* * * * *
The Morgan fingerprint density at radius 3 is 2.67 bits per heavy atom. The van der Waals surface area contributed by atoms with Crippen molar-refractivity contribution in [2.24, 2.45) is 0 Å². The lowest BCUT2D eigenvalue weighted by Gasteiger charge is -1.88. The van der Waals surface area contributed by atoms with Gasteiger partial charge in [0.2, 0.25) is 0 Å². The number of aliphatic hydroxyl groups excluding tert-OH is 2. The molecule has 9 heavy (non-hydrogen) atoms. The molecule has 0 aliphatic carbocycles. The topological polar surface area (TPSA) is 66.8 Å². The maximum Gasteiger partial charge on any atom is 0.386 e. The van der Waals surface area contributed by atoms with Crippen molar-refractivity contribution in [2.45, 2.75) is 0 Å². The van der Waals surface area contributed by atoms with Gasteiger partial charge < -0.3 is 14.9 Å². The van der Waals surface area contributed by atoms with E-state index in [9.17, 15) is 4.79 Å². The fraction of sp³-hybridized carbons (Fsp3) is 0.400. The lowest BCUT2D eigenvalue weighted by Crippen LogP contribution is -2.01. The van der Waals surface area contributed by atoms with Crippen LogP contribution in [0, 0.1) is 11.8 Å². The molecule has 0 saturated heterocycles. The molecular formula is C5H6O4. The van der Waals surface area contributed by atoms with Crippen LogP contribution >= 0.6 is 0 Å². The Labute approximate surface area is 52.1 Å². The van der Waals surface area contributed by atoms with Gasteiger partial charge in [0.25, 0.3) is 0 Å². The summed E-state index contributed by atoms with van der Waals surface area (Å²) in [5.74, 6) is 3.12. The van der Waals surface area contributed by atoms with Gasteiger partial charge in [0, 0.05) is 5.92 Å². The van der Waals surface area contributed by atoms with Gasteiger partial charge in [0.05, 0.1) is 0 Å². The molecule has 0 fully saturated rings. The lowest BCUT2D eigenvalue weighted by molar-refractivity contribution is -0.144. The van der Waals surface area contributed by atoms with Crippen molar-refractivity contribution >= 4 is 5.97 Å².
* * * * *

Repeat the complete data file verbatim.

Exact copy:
The Morgan fingerprint density at radius 3 is 2.67 bits per heavy atom. The van der Waals surface area contributed by atoms with Crippen molar-refractivity contribution in [2.24, 2.45) is 0 Å². The lowest BCUT2D eigenvalue weighted by Gasteiger charge is -1.88. The van der Waals surface area contributed by atoms with Gasteiger partial charge in [0.2, 0.25) is 0 Å². The number of aliphatic hydroxyl groups excluding tert-OH is 2. The molecule has 9 heavy (non-hydrogen) atoms. The molecule has 0 aliphatic carbocycles. The topological polar surface area (TPSA) is 66.8 Å². The maximum Gasteiger partial charge on any atom is 0.386 e. The van der Waals surface area contributed by atoms with Crippen molar-refractivity contribution in [2.45, 2.75) is 0 Å². The van der Waals surface area contributed by atoms with Gasteiger partial charge < -0.3 is 14.9 Å². The van der Waals surface area contributed by atoms with E-state index in [9.17, 15) is 4.79 Å². The fraction of sp³-hybridized carbons (Fsp3) is 0.400. The lowest BCUT2D eigenvalue weighted by Crippen LogP contribution is -2.01. The van der Waals surface area contributed by atoms with Crippen LogP contribution in [0, 0.1) is 11.8 Å². The molecule has 0 saturated heterocycles. The molecular formula is C5H6O4. The van der Waals surface area contributed by atoms with Crippen LogP contribution >= 0.6 is 0 Å². The Labute approximate surface area is 52.1 Å². The van der Waals surface area contributed by atoms with Gasteiger partial charge in [0.25, 0.3) is 0 Å². The summed E-state index contributed by atoms with van der Waals surface area (Å²) in [5.74, 6) is 3.12. The van der Waals surface area contributed by atoms with Gasteiger partial charge in [0, 0.05) is 5.92 Å². The van der Waals surface area contributed by atoms with Gasteiger partial charge in [0.05, 0.1) is 0 Å². The molecule has 0 fully saturated rings. The lowest BCUT2D eigenvalue weighted by molar-refractivity contribution is -0.144. The van der Waals surface area contributed by atoms with Crippen molar-refractivity contribution >= 4 is 5.97 Å².